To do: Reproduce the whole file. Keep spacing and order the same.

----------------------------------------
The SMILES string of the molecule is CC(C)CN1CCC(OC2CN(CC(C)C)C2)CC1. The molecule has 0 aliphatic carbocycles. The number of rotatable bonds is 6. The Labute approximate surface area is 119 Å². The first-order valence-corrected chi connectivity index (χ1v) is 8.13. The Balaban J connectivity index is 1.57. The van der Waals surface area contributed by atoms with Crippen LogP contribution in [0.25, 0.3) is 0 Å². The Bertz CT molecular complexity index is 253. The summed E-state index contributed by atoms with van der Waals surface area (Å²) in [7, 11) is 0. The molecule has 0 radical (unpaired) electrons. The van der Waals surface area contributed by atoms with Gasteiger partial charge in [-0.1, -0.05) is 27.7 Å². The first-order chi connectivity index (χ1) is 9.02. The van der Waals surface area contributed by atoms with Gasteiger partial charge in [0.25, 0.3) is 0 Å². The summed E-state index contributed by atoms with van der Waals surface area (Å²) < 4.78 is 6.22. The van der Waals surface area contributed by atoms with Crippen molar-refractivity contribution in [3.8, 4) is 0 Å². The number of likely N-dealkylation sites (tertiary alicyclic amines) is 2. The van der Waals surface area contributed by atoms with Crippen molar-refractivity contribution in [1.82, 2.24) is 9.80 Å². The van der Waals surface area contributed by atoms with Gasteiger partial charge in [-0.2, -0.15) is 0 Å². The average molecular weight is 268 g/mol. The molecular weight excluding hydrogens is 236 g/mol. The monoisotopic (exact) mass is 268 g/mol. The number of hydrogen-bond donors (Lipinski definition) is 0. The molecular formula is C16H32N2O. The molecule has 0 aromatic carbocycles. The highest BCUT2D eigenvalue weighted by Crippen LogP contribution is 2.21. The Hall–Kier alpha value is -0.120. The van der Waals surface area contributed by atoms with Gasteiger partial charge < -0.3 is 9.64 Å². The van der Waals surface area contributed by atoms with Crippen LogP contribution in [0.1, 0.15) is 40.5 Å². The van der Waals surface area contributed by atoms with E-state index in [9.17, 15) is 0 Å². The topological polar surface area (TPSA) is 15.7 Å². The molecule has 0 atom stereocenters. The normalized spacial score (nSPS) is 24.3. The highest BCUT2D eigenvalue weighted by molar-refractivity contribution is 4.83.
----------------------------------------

The SMILES string of the molecule is CC(C)CN1CCC(OC2CN(CC(C)C)C2)CC1. The molecule has 0 aliphatic carbocycles. The number of rotatable bonds is 6. The Labute approximate surface area is 119 Å². The first-order valence-corrected chi connectivity index (χ1v) is 8.13. The Balaban J connectivity index is 1.57. The van der Waals surface area contributed by atoms with Crippen LogP contribution in [0.25, 0.3) is 0 Å². The Bertz CT molecular complexity index is 253. The summed E-state index contributed by atoms with van der Waals surface area (Å²) in [7, 11) is 0. The molecule has 0 radical (unpaired) electrons. The van der Waals surface area contributed by atoms with Gasteiger partial charge in [-0.1, -0.05) is 27.7 Å². The first-order chi connectivity index (χ1) is 9.02. The van der Waals surface area contributed by atoms with Gasteiger partial charge in [0.25, 0.3) is 0 Å². The summed E-state index contributed by atoms with van der Waals surface area (Å²) < 4.78 is 6.22. The van der Waals surface area contributed by atoms with Crippen molar-refractivity contribution in [3.8, 4) is 0 Å². The number of likely N-dealkylation sites (tertiary alicyclic amines) is 2. The van der Waals surface area contributed by atoms with Crippen molar-refractivity contribution in [1.82, 2.24) is 9.80 Å². The van der Waals surface area contributed by atoms with Gasteiger partial charge in [-0.2, -0.15) is 0 Å². The average molecular weight is 268 g/mol. The molecular weight excluding hydrogens is 236 g/mol. The monoisotopic (exact) mass is 268 g/mol. The number of hydrogen-bond donors (Lipinski definition) is 0. The molecular formula is C16H32N2O. The molecule has 0 aromatic carbocycles. The highest BCUT2D eigenvalue weighted by Crippen LogP contribution is 2.21. The Hall–Kier alpha value is -0.120. The van der Waals surface area contributed by atoms with Gasteiger partial charge < -0.3 is 9.64 Å². The van der Waals surface area contributed by atoms with Crippen LogP contribution in [0.1, 0.15) is 40.5 Å². The van der Waals surface area contributed by atoms with E-state index in [9.17, 15) is 0 Å². The topological polar surface area (TPSA) is 15.7 Å². The molecule has 0 atom stereocenters. The normalized spacial score (nSPS) is 24.3. The highest BCUT2D eigenvalue weighted by molar-refractivity contribution is 4.83.